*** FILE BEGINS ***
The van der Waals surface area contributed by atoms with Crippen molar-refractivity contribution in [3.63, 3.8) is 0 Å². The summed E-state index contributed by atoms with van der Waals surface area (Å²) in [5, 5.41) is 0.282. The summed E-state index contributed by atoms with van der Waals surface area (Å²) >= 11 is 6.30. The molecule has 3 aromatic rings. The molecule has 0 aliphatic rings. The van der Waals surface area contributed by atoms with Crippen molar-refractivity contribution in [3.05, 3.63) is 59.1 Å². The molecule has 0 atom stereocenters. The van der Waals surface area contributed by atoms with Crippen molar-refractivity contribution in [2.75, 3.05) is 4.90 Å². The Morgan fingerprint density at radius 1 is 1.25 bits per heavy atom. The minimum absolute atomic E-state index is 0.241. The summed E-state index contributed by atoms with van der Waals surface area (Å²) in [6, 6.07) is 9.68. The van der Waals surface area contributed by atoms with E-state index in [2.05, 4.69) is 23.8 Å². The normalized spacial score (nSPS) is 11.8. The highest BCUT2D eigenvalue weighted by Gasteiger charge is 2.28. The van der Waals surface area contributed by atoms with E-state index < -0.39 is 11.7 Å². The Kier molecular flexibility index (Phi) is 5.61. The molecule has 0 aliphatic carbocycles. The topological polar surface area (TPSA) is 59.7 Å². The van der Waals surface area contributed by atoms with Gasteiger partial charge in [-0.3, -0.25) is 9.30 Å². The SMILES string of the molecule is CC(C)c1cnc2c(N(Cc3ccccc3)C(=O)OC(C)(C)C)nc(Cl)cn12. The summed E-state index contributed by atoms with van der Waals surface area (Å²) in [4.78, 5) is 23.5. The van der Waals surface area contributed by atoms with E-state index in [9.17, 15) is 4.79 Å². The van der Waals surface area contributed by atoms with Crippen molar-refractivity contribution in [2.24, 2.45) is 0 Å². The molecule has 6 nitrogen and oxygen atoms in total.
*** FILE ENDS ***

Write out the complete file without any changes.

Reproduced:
The van der Waals surface area contributed by atoms with Crippen molar-refractivity contribution in [3.63, 3.8) is 0 Å². The summed E-state index contributed by atoms with van der Waals surface area (Å²) in [5, 5.41) is 0.282. The summed E-state index contributed by atoms with van der Waals surface area (Å²) >= 11 is 6.30. The molecule has 3 aromatic rings. The molecule has 0 aliphatic rings. The van der Waals surface area contributed by atoms with Crippen molar-refractivity contribution in [3.05, 3.63) is 59.1 Å². The molecule has 0 atom stereocenters. The van der Waals surface area contributed by atoms with Crippen molar-refractivity contribution in [2.75, 3.05) is 4.90 Å². The Morgan fingerprint density at radius 1 is 1.25 bits per heavy atom. The minimum absolute atomic E-state index is 0.241. The summed E-state index contributed by atoms with van der Waals surface area (Å²) in [6, 6.07) is 9.68. The van der Waals surface area contributed by atoms with E-state index in [2.05, 4.69) is 23.8 Å². The normalized spacial score (nSPS) is 11.8. The highest BCUT2D eigenvalue weighted by Gasteiger charge is 2.28. The van der Waals surface area contributed by atoms with E-state index < -0.39 is 11.7 Å². The Kier molecular flexibility index (Phi) is 5.61. The molecule has 0 aliphatic carbocycles. The topological polar surface area (TPSA) is 59.7 Å². The van der Waals surface area contributed by atoms with Gasteiger partial charge in [-0.3, -0.25) is 9.30 Å². The SMILES string of the molecule is CC(C)c1cnc2c(N(Cc3ccccc3)C(=O)OC(C)(C)C)nc(Cl)cn12. The summed E-state index contributed by atoms with van der Waals surface area (Å²) in [4.78, 5) is 23.5. The van der Waals surface area contributed by atoms with E-state index in [9.17, 15) is 4.79 Å². The van der Waals surface area contributed by atoms with Crippen molar-refractivity contribution in [2.24, 2.45) is 0 Å². The molecule has 6 nitrogen and oxygen atoms in total.